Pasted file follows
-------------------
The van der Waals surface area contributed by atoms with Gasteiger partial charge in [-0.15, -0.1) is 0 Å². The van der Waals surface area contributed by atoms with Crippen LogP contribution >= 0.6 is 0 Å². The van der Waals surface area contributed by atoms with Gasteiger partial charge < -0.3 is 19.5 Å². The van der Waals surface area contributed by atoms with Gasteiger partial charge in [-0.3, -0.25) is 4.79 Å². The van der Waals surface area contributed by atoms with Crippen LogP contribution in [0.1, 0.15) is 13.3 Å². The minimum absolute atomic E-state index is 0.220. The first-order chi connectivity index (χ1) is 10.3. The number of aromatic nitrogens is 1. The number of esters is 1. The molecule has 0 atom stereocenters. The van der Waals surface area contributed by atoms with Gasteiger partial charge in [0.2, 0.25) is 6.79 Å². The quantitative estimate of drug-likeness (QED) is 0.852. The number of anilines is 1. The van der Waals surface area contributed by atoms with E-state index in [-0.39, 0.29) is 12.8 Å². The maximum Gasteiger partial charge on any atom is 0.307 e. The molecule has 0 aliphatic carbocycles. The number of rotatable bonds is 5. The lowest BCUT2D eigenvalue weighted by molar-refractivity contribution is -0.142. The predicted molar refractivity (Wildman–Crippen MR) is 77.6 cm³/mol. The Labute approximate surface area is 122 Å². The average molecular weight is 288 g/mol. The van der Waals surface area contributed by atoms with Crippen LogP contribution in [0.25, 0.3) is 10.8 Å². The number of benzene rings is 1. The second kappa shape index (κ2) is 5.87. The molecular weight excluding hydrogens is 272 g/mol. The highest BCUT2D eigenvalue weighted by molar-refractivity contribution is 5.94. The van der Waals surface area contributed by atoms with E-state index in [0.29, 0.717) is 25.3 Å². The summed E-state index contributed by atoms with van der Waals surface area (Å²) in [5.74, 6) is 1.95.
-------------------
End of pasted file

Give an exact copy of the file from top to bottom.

The van der Waals surface area contributed by atoms with Gasteiger partial charge in [-0.15, -0.1) is 0 Å². The van der Waals surface area contributed by atoms with Crippen LogP contribution >= 0.6 is 0 Å². The van der Waals surface area contributed by atoms with Gasteiger partial charge < -0.3 is 19.5 Å². The van der Waals surface area contributed by atoms with Gasteiger partial charge in [-0.3, -0.25) is 4.79 Å². The van der Waals surface area contributed by atoms with Crippen LogP contribution in [0.1, 0.15) is 13.3 Å². The minimum absolute atomic E-state index is 0.220. The first-order chi connectivity index (χ1) is 10.3. The number of aromatic nitrogens is 1. The number of esters is 1. The molecule has 0 atom stereocenters. The van der Waals surface area contributed by atoms with Gasteiger partial charge in [0.2, 0.25) is 6.79 Å². The quantitative estimate of drug-likeness (QED) is 0.852. The number of anilines is 1. The van der Waals surface area contributed by atoms with E-state index in [-0.39, 0.29) is 12.8 Å². The maximum Gasteiger partial charge on any atom is 0.307 e. The molecule has 0 aliphatic carbocycles. The number of rotatable bonds is 5. The lowest BCUT2D eigenvalue weighted by molar-refractivity contribution is -0.142. The predicted molar refractivity (Wildman–Crippen MR) is 77.6 cm³/mol. The Labute approximate surface area is 122 Å². The average molecular weight is 288 g/mol. The van der Waals surface area contributed by atoms with Crippen LogP contribution in [0.25, 0.3) is 10.8 Å². The number of benzene rings is 1. The second kappa shape index (κ2) is 5.87. The molecular weight excluding hydrogens is 272 g/mol. The highest BCUT2D eigenvalue weighted by molar-refractivity contribution is 5.94. The van der Waals surface area contributed by atoms with E-state index in [0.29, 0.717) is 25.3 Å². The summed E-state index contributed by atoms with van der Waals surface area (Å²) in [5.74, 6) is 1.95.